Version: v1, Published online: 1998
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3. The problem of truth
The second, and more radical, sort of total moral sceptic holds that we lack moral knowledge because in matters of morality there are no truths to be known. Some, often called ‘noncognitivists’, argue that moral judgments have no truth-value, because they do not express cognitively meaningful propositions (see Analytic ethics; Moral judgment §1). Others, often called ‘error theorists’, hold that moral judgments have a truth-value, but are in fact all false. Noncognitivism and error theory are often classified as ‘anti-realist’ theories of ethics, since they reject the realist’s claim that some moral judgments are literally true, independently of anyone’s beliefs or attitudes about them (see Expressivism). It should be noted, however, that they are not the only possible anti-realist positions in ethics, and that anti-realism in ethics need not entail scepticism in ethics.
Noncognitivism was perhaps first suggested by David Hume, who argued that morality was the object of feeling not of reason, and that ‘when you pronounce any action or character to be vicious, you mean nothing, but that from the constitution of your nature you have a feeling or sentiment of blame from the contemplation of it’ (1739/40: 469) (see Hume, D. §4). Following Hume, early emotivists such as A.J. Ayer (1936) argued that moral judgments such as ‘Stealing is wrong’ cannot be literally true or false, since they express emotions, as in ‘Stealing! Boo!’, instead of cognitively meaningful propositions (see Ayer, A.J. §5; Emotivism). Later emotivists, such as C.L. Stevenson (1944), argued that moral judgments serve to express the speaker’s attitudes and evoke similar attitudes in the hearer, and prescriptivists such as the early R.M. Hare (1952) argued that they are prescriptions, rather than statements of fact (see Stevenson, C.L.; Hare, R.M. §1; Prescriptivism).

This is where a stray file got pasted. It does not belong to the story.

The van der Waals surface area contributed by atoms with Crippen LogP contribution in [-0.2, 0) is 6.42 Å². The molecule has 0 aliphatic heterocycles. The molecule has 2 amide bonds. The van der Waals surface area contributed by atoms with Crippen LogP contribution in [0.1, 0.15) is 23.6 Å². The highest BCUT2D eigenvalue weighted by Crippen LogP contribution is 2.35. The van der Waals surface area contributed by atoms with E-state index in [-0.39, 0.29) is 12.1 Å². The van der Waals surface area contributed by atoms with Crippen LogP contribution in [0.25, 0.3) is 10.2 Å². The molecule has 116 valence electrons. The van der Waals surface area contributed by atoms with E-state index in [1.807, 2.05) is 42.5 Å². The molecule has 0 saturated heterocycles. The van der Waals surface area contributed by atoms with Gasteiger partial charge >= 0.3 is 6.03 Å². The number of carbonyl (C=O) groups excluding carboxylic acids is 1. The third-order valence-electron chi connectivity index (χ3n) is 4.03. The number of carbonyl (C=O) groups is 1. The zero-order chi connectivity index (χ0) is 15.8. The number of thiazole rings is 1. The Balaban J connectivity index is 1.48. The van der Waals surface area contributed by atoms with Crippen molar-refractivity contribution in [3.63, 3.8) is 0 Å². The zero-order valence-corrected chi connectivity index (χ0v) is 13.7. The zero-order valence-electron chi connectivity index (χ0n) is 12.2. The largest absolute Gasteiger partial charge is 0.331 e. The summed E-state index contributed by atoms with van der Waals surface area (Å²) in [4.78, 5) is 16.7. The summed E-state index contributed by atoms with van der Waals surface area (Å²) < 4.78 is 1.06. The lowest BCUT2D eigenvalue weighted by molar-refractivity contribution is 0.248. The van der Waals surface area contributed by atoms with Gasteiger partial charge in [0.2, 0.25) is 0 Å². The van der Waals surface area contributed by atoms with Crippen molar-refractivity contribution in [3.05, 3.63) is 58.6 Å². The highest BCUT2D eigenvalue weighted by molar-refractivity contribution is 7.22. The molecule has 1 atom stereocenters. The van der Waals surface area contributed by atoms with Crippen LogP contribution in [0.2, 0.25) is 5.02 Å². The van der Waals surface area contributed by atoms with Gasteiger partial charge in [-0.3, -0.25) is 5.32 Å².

Error theory is the claim that all moral judgments are false, because they aim to state facts about good and bad or right and wrong, but that these facts do not obtain because the objective value entities they presuppose do not exist. J.L. Mackie (1977) argues against objective moral values on the grounds that, if they were to exist, they would be utterly unlike any other sort of entity with which we are familiar. Similarly, Gilbert Harman (1977) argues against objective moral facts and properties on the grounds that they play no role in the best explanation of any observations (see Naturalism in ethics §3; Moral realism).
Nelson, Mark T.. The problem of truth. Moral scepticism, 1998, doi:10.4324/9780415249126-L060-1. Routledge Encyclopedia of Philosophy, Taylor and Francis, https://www.rep.routledge.com/articles/thematic/moral-scepticism/v-1/sections/the-problem-of-truth.
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